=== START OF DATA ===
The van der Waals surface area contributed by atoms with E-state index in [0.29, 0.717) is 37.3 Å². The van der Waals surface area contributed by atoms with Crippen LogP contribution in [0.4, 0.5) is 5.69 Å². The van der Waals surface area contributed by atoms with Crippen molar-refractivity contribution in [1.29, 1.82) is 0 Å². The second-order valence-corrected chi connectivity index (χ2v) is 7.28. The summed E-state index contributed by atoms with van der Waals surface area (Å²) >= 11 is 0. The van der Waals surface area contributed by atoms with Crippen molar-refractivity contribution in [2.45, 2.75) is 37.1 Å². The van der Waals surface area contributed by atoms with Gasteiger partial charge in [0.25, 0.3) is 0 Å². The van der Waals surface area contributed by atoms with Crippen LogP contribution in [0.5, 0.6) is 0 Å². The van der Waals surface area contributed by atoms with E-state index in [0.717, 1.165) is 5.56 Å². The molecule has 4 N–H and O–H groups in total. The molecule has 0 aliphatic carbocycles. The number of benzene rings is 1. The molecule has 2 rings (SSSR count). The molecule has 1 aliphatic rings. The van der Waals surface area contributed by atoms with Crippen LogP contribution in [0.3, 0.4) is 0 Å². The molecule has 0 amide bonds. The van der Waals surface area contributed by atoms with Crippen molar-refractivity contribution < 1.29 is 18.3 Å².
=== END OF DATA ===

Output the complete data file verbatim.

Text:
The van der Waals surface area contributed by atoms with E-state index in [0.29, 0.717) is 37.3 Å². The van der Waals surface area contributed by atoms with Crippen LogP contribution in [0.4, 0.5) is 5.69 Å². The van der Waals surface area contributed by atoms with Crippen molar-refractivity contribution in [1.29, 1.82) is 0 Å². The second-order valence-corrected chi connectivity index (χ2v) is 7.28. The summed E-state index contributed by atoms with van der Waals surface area (Å²) >= 11 is 0. The van der Waals surface area contributed by atoms with Crippen molar-refractivity contribution in [2.45, 2.75) is 37.1 Å². The van der Waals surface area contributed by atoms with Gasteiger partial charge in [0.25, 0.3) is 0 Å². The van der Waals surface area contributed by atoms with Crippen LogP contribution in [0.5, 0.6) is 0 Å². The van der Waals surface area contributed by atoms with E-state index in [0.717, 1.165) is 5.56 Å². The molecule has 4 N–H and O–H groups in total. The molecule has 0 aliphatic carbocycles. The number of benzene rings is 1. The molecule has 2 rings (SSSR count). The molecule has 1 aliphatic rings. The van der Waals surface area contributed by atoms with Crippen LogP contribution in [0.3, 0.4) is 0 Å². The molecule has 0 amide bonds. The van der Waals surface area contributed by atoms with Crippen molar-refractivity contribution < 1.29 is 18.3 Å².